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Morpheus, painted by Jean-Bernard Restout

Morpheus ('Fashioner', derived from the Ancient Greek: μορφή meaning 'form, shape')[1] is a god associated with sleep and dreams. In Ovid's Metamorphoses he is the son of Somnus and appears in dreams in human form. From the Middle Ages, the name began to stand more generally for the god of dreams, or of sleep.[2]



The only ancient mention of Morpheus occurs in Ovid's Metamorphoses, where Ovid tells of the story of Ceyx and his wife Alcyone who were transformed into birds. In Ovid's account, Juno (via the messenger goddess Iris) sends Morpheus to appear to Alcyone in a dream, as her husband Ceyx, to tell her of his death.[3]

Ovid makes Morpheus one of the thousand sons of Somnus (Sleep).[4] His name derives from the Greek word for form (μορφή), and his function was apparently to appear in dreams in human guise. According to Ovid "no other is more skilled than he in representing the gait, the features, and the speech of men; the clothing also and the accustomed words of each he represents."[5] As with other gods associated with sleep, Ovid presents Morpheus as winged.[6]

Ovid called Morpheus and his brothers, the other sons of Somnus, the Somnia ("dream shapes"), saying that they appear in dreams "mimicking many forms".[7] Ovid gives names to two more of these sons of Sleep. One called Icelos ('Like'), by the gods, but Phobetor ('Frightener') by men, "takes the form of beast or bird or the long serpent", and Phantasos ('Fantasy'), who "puts on deceptive shapes of earth, rocks, water, trees, all lifeless things".[8]

The three brothers' names are found nowhere earlier than Ovid, and are perhaps Ovidian inventions.[9] Tripp calls these three figures "literary, not mythical concepts".[10] However, Griffin suggests that this division of dream forms between Morpheus and his brothers, possibly including their names, may have been of Hellenistic origin.[11]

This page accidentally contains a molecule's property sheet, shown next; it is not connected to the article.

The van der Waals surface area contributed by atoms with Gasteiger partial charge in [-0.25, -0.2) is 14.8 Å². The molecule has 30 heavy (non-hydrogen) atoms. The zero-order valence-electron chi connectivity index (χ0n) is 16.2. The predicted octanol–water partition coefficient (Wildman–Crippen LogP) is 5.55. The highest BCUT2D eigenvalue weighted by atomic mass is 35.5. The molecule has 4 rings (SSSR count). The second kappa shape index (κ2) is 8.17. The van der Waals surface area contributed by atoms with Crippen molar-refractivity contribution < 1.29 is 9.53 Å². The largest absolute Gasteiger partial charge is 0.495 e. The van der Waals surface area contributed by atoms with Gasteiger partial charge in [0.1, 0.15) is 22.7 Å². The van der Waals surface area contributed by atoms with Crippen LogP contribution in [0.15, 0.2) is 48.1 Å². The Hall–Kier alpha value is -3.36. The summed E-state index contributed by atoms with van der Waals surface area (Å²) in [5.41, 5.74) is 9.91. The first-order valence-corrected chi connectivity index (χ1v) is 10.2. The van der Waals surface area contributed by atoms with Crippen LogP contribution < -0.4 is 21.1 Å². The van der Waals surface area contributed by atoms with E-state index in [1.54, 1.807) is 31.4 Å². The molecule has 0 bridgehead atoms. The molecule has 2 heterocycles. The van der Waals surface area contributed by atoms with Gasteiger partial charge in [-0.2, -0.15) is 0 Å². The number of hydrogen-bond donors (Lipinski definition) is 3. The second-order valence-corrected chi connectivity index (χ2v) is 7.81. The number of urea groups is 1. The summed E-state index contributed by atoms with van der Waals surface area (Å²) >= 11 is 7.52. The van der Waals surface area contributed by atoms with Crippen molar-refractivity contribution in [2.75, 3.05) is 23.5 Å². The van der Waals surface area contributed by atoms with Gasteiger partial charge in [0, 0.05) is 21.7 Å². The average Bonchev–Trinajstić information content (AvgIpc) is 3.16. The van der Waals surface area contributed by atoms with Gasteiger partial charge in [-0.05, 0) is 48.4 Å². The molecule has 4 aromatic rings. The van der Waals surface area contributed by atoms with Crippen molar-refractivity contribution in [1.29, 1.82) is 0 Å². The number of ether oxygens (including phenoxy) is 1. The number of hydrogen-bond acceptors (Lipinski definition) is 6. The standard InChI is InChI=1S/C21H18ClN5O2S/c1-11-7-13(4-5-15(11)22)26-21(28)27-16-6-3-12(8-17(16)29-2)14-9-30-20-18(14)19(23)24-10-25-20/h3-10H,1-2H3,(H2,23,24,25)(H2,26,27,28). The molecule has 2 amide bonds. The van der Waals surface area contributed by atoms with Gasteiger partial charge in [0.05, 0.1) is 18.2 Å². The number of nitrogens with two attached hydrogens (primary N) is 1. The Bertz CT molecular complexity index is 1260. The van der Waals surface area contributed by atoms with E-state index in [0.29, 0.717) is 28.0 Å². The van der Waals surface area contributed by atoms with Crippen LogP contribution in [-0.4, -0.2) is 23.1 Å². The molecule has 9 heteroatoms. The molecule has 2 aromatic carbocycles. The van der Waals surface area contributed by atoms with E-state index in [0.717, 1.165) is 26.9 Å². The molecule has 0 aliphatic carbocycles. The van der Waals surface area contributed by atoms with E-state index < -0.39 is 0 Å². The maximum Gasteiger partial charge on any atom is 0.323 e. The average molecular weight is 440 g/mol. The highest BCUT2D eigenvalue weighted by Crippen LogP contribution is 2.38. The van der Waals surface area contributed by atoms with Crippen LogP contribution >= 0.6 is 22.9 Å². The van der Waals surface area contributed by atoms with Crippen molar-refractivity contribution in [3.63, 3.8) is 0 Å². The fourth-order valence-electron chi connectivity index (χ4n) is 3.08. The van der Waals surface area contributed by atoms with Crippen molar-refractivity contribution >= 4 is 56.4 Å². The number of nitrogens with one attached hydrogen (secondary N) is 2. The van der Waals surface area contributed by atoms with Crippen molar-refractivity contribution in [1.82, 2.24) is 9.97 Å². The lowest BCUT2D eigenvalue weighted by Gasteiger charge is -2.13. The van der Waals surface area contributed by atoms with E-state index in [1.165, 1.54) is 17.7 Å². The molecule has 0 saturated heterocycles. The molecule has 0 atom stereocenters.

See also

  • Hypnos – Personification of sleep in Greek mythology
  • Oneiroi – Personification of dreams in Greek mythology


  1. ^ Griffin, p. 249; Grimal, s.v. Morpheus, p. 296; LSJ s.v. μορφ-ή.
  2. ^ Kearns, s.v. Morpheus p. 968; Griffin, p. 248.
  3. ^ Ovid, Metamorphoses 11.585–677.
  4. ^ Grimal, s.v. Morpheus, p. 296; Tripp, s.v. Somnus, p. 534; Ovid, Metamorphoses 11.633–677.
  5. ^ Ovid, Metamorphoses 11.633–638.
  6. ^ Grimal, s.v. Morpheus, p. 296; Griffin, p. 243; Ovid, Metamorphoses 11.652–653.
  7. ^ Ovid, Metamorphoses 11.613.
  8. ^ Griffin, p. 249; Ovid, Metamorphoses 11.638–643.
  9. ^ Griffin, p. 249.
  10. ^ Tripp, s.v. Somnus, p. 534.
  11. ^ Griffin, pp. 179, 249.


  • Griffin, A. H. F. (1997), A Commentary on Ovid, Metamorphoses XI, Hermathena, vol. 162/163, Dublin: Trinity College Dublin, pp. 1–290, JSTOR 23041237.
  • Grimal, Pierre, The Dictionary of Classical Mythology, Wiley-Blackwell, 1996, ISBN 9780631201021.
  • Kearns, E. (1996), "Morpheus", in S. Hornblower; A. Spawforth (eds.), Oxford Classical Dictionary (3rd rev. ed.), Oxford, ISBN 9780198661726{{citation}}: CS1 maint: location missing publisher (link).
  • Ovid. Metamorphoses, Volume II: Books 9-15. Translated by Frank Justus Miller. Revised by G. P. Goold. Loeb Classical Library No. 43. Cambridge, Massachusetts: Harvard University Press, 1916. Online version at Harvard University Press.
  • Tripp, Edward (June 1970). Crowell's Handbook of Classical Mythology (First ed.). Thomas Y. Crowell Co. ISBN 069022608X.